TAPPS State Music Contest - Part 1 (& Why Competition is Good for Students) (By Steve Moreland, Director of Fine Arts)

 This past weekend, the Varsity Symphony class participated in the TAPPS 5-A Solo & Ensemble competition in Belton, Texas.  Our students brought back 14 Superior Gold Medals, which means they received the highest possible rating for their performances. Students learned a selected piece of music, which they performed in front of a judge, who rated their performances and the musicality of the pieces. Students were critiqued on a variety of factors ranging from tone, musical interpretation, skill and technique, and the overall general performance. 

 
Students who received medals include: Niko Guiterrez, Matthias Mahoney, Madison McKenzie, Anthony Ortegon, Antonio Paz, Martina Rodriguez, Sacha Reibenberg, Abby Thurman, Jeena Turner, Grace Usleman, and Enting Zhou.
 
This particular competition was the first part of the annual TAPPS Music Championship, during which students can score points for the Henderson Cup.  
 
On April 19, the Varsity Symphony will participate in the second part of the competition where they will perform as a full group and be judged on their concert selection. This year the Varsity Symphony will be performing "Capriccio Espagnol" by Rimsky-Korsakov and "Rites of Tamburo" by Robert W. Smith. 
 
In addition to preparing for the TAPPS Music Championship, the Varsity Symphony has also begun working on the music selections for the spring show titled "Night at the Grammys," which will take place on May 18 and 19.  Mark your calendars for this red-carpet performance!
 
The letter continues below with some thoughts on why we encourage students to enter competitions such as TAPPS.  It's a discussion worth having.
 
Respectfully,
Steve Moreland

What the Experts Say is Healthy About Student Competitions

  • Education professors Thomas Good and Jere Brophy argue that children can learn powerful lessons in an environment that promotes competition. Competition encourages engagement, mastery of a task, and a desire to achieve your best. It teaches critical thinking and teamwork.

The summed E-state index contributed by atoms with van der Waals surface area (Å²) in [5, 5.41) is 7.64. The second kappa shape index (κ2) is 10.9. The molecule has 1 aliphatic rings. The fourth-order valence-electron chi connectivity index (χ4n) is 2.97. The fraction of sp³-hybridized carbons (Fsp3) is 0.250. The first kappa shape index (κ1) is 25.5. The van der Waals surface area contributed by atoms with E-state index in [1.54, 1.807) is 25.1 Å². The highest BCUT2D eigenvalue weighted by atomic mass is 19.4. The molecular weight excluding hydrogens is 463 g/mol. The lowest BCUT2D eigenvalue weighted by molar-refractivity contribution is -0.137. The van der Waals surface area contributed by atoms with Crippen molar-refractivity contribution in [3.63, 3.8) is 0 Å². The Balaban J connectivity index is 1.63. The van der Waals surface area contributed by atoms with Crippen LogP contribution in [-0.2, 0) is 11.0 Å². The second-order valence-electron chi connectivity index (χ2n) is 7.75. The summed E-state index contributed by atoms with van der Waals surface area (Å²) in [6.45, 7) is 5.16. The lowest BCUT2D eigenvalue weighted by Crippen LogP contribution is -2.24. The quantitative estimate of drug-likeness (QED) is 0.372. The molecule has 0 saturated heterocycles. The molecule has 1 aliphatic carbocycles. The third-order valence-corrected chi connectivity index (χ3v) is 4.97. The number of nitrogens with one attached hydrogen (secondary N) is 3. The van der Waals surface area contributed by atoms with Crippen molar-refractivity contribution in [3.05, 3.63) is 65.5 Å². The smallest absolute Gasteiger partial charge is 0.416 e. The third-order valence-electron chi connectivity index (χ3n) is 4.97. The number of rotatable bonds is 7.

• Psychologist Dr. Sylvia Rimm argues that competition is central to schooling because it teaches children the lifelong lesson that failure can occur, and when it does, they learn to ‘identify the problems, remedy the deficiencies, reset their goals, and grow from their experiences.' People are naturally fearful of falling down and making mistakes. A high tolerance for failure is, therefore, important for the development of a resilient and confident individual. A teacher or parent should accept that failure and error-making are a necessary, intrinsic, and welcomed part of the learning process. Healthy competition in childhood encourages risk-taking and persistence-qualities that are vital for success in the real world.

  • Another key advantage of competition is that it gives children a reason to motivate themselves. In ‘Winning isn't Everything: Competition, Achievement Orientation, and Intrinsic Motivation' published in the Journal of Experimental Social Psychology, John M. Tauer and Judith M. Harackiewicz found that children in a competitive environment play longer than those in a non-competitive environment and have a greater sense of competence. In this context, competition fosters intrinsic motivation in an individual-the inherent desire to engage one's interests and to develop one's capacities. Academics Edward Deci and Richard Ryan found that when students are intrinsically motivated, they exhibit more positive behaviors, such as creativity and persistence, and develop higher levels of self-esteem.

  • In their 2011 paper ‘Teach to Compete', American educational psychologist Dr. David Shields and education Superintendent Christopher Funk argued that healthy competition should ‘promote excellence, ethics and enjoyment'. Competition encourages excellence in children in the same way it does in general society. As Shields and Funk argue, competition pits people's immediate interests against each other-but it does so to serve a larger mutually-beneficial purpose. Ultimately, our wellbeing as a society is dependent upon competition and the whole of society benefits from this interaction.
Back